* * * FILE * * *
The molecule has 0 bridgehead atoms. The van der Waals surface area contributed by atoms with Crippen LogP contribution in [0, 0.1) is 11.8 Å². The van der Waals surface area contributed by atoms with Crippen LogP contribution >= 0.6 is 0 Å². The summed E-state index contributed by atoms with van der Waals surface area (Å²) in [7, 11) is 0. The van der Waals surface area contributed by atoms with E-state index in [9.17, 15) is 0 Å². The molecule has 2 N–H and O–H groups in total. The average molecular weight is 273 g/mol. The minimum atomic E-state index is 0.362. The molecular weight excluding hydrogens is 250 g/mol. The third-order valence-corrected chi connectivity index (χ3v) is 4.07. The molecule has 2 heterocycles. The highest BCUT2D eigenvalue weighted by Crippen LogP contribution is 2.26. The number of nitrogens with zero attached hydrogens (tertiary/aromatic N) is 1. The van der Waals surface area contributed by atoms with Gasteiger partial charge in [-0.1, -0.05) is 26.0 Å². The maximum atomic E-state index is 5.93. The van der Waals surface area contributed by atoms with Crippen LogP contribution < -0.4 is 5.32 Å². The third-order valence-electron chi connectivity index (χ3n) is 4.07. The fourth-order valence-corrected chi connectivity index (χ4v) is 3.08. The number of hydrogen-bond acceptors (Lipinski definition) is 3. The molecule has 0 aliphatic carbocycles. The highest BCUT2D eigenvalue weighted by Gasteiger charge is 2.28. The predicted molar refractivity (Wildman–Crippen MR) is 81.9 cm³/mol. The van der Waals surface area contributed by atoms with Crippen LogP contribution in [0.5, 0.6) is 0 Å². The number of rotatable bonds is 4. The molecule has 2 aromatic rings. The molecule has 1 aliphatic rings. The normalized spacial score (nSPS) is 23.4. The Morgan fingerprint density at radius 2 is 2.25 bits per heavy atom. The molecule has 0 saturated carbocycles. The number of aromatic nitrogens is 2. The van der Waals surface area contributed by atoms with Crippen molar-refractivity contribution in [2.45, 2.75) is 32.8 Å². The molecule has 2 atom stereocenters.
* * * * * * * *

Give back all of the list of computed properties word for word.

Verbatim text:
The molecule has 0 bridgehead atoms. The van der Waals surface area contributed by atoms with Crippen LogP contribution in [0, 0.1) is 11.8 Å². The van der Waals surface area contributed by atoms with Crippen LogP contribution >= 0.6 is 0 Å². The summed E-state index contributed by atoms with van der Waals surface area (Å²) in [7, 11) is 0. The van der Waals surface area contributed by atoms with E-state index in [9.17, 15) is 0 Å². The molecule has 2 N–H and O–H groups in total. The average molecular weight is 273 g/mol. The minimum atomic E-state index is 0.362. The molecular weight excluding hydrogens is 250 g/mol. The third-order valence-corrected chi connectivity index (χ3v) is 4.07. The molecule has 2 heterocycles. The highest BCUT2D eigenvalue weighted by Crippen LogP contribution is 2.26. The number of nitrogens with zero attached hydrogens (tertiary/aromatic N) is 1. The van der Waals surface area contributed by atoms with Gasteiger partial charge in [-0.1, -0.05) is 26.0 Å². The maximum atomic E-state index is 5.93. The van der Waals surface area contributed by atoms with Crippen LogP contribution < -0.4 is 5.32 Å². The third-order valence-electron chi connectivity index (χ3n) is 4.07. The fourth-order valence-corrected chi connectivity index (χ4v) is 3.08. The number of hydrogen-bond acceptors (Lipinski definition) is 3. The molecule has 0 aliphatic carbocycles. The highest BCUT2D eigenvalue weighted by Gasteiger charge is 2.28. The predicted molar refractivity (Wildman–Crippen MR) is 81.9 cm³/mol. The van der Waals surface area contributed by atoms with Crippen LogP contribution in [0.5, 0.6) is 0 Å². The number of rotatable bonds is 4. The molecule has 2 aromatic rings. The molecule has 1 aliphatic rings. The normalized spacial score (nSPS) is 23.4. The Morgan fingerprint density at radius 2 is 2.25 bits per heavy atom. The molecule has 0 saturated carbocycles. The number of aromatic nitrogens is 2. The van der Waals surface area contributed by atoms with Crippen molar-refractivity contribution in [2.45, 2.75) is 32.8 Å². The molecule has 2 atom stereocenters.